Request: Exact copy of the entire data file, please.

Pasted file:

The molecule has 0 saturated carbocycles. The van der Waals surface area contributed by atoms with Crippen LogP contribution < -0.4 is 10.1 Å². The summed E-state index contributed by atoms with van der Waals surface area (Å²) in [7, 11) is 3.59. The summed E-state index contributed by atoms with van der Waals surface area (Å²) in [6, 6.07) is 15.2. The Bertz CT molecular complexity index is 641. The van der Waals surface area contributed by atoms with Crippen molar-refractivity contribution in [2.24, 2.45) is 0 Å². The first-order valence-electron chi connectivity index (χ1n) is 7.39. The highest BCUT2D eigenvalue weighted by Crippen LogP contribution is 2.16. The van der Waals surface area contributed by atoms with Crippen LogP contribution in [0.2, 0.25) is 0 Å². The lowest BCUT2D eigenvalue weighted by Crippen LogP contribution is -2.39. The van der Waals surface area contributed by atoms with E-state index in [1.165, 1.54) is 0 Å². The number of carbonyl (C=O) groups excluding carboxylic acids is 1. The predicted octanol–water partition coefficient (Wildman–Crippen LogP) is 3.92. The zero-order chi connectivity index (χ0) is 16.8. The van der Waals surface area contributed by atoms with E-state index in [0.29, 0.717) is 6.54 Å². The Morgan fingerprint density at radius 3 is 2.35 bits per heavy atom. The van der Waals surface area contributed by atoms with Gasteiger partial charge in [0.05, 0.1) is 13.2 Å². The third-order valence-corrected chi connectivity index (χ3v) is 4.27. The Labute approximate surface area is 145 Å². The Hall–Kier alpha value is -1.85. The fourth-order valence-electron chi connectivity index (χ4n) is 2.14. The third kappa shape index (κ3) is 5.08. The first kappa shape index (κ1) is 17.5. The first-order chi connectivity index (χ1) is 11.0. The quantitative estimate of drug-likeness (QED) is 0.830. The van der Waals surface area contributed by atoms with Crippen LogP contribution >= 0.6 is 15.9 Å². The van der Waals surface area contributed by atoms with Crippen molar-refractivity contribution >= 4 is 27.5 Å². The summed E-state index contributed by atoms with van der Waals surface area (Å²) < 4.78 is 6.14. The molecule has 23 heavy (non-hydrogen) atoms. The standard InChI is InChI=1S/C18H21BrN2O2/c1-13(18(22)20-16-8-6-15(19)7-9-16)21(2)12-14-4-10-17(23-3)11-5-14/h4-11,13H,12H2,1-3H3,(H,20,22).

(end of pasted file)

The molecule has 0 saturated carbocycles. The van der Waals surface area contributed by atoms with Crippen LogP contribution < -0.4 is 10.1 Å². The summed E-state index contributed by atoms with van der Waals surface area (Å²) in [7, 11) is 3.59. The summed E-state index contributed by atoms with van der Waals surface area (Å²) in [6, 6.07) is 15.2. The Bertz CT molecular complexity index is 641. The van der Waals surface area contributed by atoms with Crippen molar-refractivity contribution in [2.24, 2.45) is 0 Å². The first-order valence-electron chi connectivity index (χ1n) is 7.39. The highest BCUT2D eigenvalue weighted by Crippen LogP contribution is 2.16. The van der Waals surface area contributed by atoms with Crippen LogP contribution in [0.2, 0.25) is 0 Å². The lowest BCUT2D eigenvalue weighted by Crippen LogP contribution is -2.39. The van der Waals surface area contributed by atoms with E-state index in [1.165, 1.54) is 0 Å². The number of carbonyl (C=O) groups excluding carboxylic acids is 1. The predicted octanol–water partition coefficient (Wildman–Crippen LogP) is 3.92. The zero-order chi connectivity index (χ0) is 16.8. The van der Waals surface area contributed by atoms with E-state index in [0.29, 0.717) is 6.54 Å². The Morgan fingerprint density at radius 3 is 2.35 bits per heavy atom. The van der Waals surface area contributed by atoms with Gasteiger partial charge in [0.05, 0.1) is 13.2 Å². The third-order valence-corrected chi connectivity index (χ3v) is 4.27. The Labute approximate surface area is 145 Å². The Hall–Kier alpha value is -1.85. The fourth-order valence-electron chi connectivity index (χ4n) is 2.14. The third kappa shape index (κ3) is 5.08. The first kappa shape index (κ1) is 17.5. The first-order chi connectivity index (χ1) is 11.0. The quantitative estimate of drug-likeness (QED) is 0.830. The van der Waals surface area contributed by atoms with Crippen LogP contribution >= 0.6 is 15.9 Å². The van der Waals surface area contributed by atoms with Crippen molar-refractivity contribution >= 4 is 27.5 Å². The summed E-state index contributed by atoms with van der Waals surface area (Å²) < 4.78 is 6.14. The molecule has 23 heavy (non-hydrogen) atoms. The standard InChI is InChI=1S/C18H21BrN2O2/c1-13(18(22)20-16-8-6-15(19)7-9-16)21(2)12-14-4-10-17(23-3)11-5-14/h4-11,13H,12H2,1-3H3,(H,20,22).